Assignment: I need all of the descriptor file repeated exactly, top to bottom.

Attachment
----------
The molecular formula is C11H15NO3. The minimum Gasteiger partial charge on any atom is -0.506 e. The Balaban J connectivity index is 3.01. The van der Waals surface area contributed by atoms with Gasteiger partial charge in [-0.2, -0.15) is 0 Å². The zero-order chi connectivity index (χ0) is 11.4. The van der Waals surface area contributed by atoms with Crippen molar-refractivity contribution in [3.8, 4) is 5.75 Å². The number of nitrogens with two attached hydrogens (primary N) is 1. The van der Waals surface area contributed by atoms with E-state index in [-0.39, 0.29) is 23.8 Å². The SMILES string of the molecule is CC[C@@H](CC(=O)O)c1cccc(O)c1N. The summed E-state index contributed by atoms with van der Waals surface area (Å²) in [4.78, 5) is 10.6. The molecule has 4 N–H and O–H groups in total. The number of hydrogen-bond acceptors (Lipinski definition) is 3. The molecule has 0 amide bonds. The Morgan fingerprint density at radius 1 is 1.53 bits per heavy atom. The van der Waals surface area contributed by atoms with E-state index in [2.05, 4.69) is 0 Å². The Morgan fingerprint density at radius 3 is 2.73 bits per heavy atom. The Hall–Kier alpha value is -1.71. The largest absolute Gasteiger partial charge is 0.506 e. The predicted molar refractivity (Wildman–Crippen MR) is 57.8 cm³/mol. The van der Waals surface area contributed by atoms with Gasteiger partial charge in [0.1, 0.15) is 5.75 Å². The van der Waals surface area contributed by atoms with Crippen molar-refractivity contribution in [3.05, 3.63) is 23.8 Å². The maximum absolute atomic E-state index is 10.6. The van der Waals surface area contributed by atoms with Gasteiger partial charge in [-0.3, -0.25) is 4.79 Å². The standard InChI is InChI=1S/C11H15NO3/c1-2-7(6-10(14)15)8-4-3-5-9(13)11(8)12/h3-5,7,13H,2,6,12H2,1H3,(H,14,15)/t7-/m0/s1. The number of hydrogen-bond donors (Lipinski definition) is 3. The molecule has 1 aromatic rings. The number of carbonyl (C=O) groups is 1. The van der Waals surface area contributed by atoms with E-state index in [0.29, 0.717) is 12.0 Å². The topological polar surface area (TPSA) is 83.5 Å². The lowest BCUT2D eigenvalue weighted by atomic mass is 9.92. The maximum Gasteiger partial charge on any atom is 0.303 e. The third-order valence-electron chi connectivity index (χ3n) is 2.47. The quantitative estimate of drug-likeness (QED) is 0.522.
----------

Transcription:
The molecular formula is C11H15NO3. The minimum Gasteiger partial charge on any atom is -0.506 e. The Balaban J connectivity index is 3.01. The van der Waals surface area contributed by atoms with Gasteiger partial charge in [-0.2, -0.15) is 0 Å². The zero-order chi connectivity index (χ0) is 11.4. The van der Waals surface area contributed by atoms with Crippen molar-refractivity contribution in [3.8, 4) is 5.75 Å². The number of nitrogens with two attached hydrogens (primary N) is 1. The van der Waals surface area contributed by atoms with E-state index in [-0.39, 0.29) is 23.8 Å². The SMILES string of the molecule is CC[C@@H](CC(=O)O)c1cccc(O)c1N. The summed E-state index contributed by atoms with van der Waals surface area (Å²) in [4.78, 5) is 10.6. The molecule has 4 N–H and O–H groups in total. The number of hydrogen-bond acceptors (Lipinski definition) is 3. The molecule has 0 amide bonds. The Morgan fingerprint density at radius 1 is 1.53 bits per heavy atom. The van der Waals surface area contributed by atoms with E-state index in [2.05, 4.69) is 0 Å². The Morgan fingerprint density at radius 3 is 2.73 bits per heavy atom. The Hall–Kier alpha value is -1.71. The largest absolute Gasteiger partial charge is 0.506 e. The predicted molar refractivity (Wildman–Crippen MR) is 57.8 cm³/mol. The van der Waals surface area contributed by atoms with Gasteiger partial charge in [0.1, 0.15) is 5.75 Å². The van der Waals surface area contributed by atoms with Crippen molar-refractivity contribution in [3.05, 3.63) is 23.8 Å². The maximum absolute atomic E-state index is 10.6. The van der Waals surface area contributed by atoms with Gasteiger partial charge in [-0.3, -0.25) is 4.79 Å². The standard InChI is InChI=1S/C11H15NO3/c1-2-7(6-10(14)15)8-4-3-5-9(13)11(8)12/h3-5,7,13H,2,6,12H2,1H3,(H,14,15)/t7-/m0/s1. The number of hydrogen-bond donors (Lipinski definition) is 3. The molecule has 1 aromatic rings. The number of carbonyl (C=O) groups is 1. The van der Waals surface area contributed by atoms with E-state index in [0.29, 0.717) is 12.0 Å². The topological polar surface area (TPSA) is 83.5 Å². The lowest BCUT2D eigenvalue weighted by atomic mass is 9.92. The maximum Gasteiger partial charge on any atom is 0.303 e. The third-order valence-electron chi connectivity index (χ3n) is 2.47. The quantitative estimate of drug-likeness (QED) is 0.522.